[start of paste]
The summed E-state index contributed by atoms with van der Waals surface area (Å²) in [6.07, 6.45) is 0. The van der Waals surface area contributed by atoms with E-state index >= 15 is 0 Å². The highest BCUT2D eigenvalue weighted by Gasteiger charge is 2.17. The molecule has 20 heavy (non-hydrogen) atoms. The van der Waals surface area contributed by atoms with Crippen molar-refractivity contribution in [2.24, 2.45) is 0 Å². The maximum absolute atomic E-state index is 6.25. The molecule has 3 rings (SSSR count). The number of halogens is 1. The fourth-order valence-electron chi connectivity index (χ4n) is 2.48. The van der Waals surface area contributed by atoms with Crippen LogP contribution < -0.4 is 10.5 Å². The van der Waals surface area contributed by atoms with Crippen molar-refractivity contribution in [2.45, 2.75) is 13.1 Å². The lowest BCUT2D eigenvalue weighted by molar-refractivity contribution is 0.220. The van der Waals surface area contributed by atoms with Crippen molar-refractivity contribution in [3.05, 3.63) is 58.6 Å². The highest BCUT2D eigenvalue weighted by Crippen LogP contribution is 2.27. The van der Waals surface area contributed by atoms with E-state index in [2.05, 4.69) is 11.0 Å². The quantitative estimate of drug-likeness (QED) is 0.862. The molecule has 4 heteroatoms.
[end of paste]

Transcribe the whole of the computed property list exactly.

The summed E-state index contributed by atoms with van der Waals surface area (Å²) in [6.07, 6.45) is 0. The van der Waals surface area contributed by atoms with E-state index >= 15 is 0 Å². The highest BCUT2D eigenvalue weighted by Gasteiger charge is 2.17. The molecule has 20 heavy (non-hydrogen) atoms. The van der Waals surface area contributed by atoms with Crippen molar-refractivity contribution in [2.24, 2.45) is 0 Å². The maximum absolute atomic E-state index is 6.25. The molecule has 3 rings (SSSR count). The number of halogens is 1. The fourth-order valence-electron chi connectivity index (χ4n) is 2.48. The van der Waals surface area contributed by atoms with Crippen LogP contribution < -0.4 is 10.5 Å². The van der Waals surface area contributed by atoms with Crippen molar-refractivity contribution in [2.45, 2.75) is 13.1 Å². The lowest BCUT2D eigenvalue weighted by molar-refractivity contribution is 0.220. The van der Waals surface area contributed by atoms with Crippen molar-refractivity contribution in [3.05, 3.63) is 58.6 Å². The highest BCUT2D eigenvalue weighted by Crippen LogP contribution is 2.27. The van der Waals surface area contributed by atoms with E-state index in [2.05, 4.69) is 11.0 Å². The quantitative estimate of drug-likeness (QED) is 0.862. The molecule has 4 heteroatoms.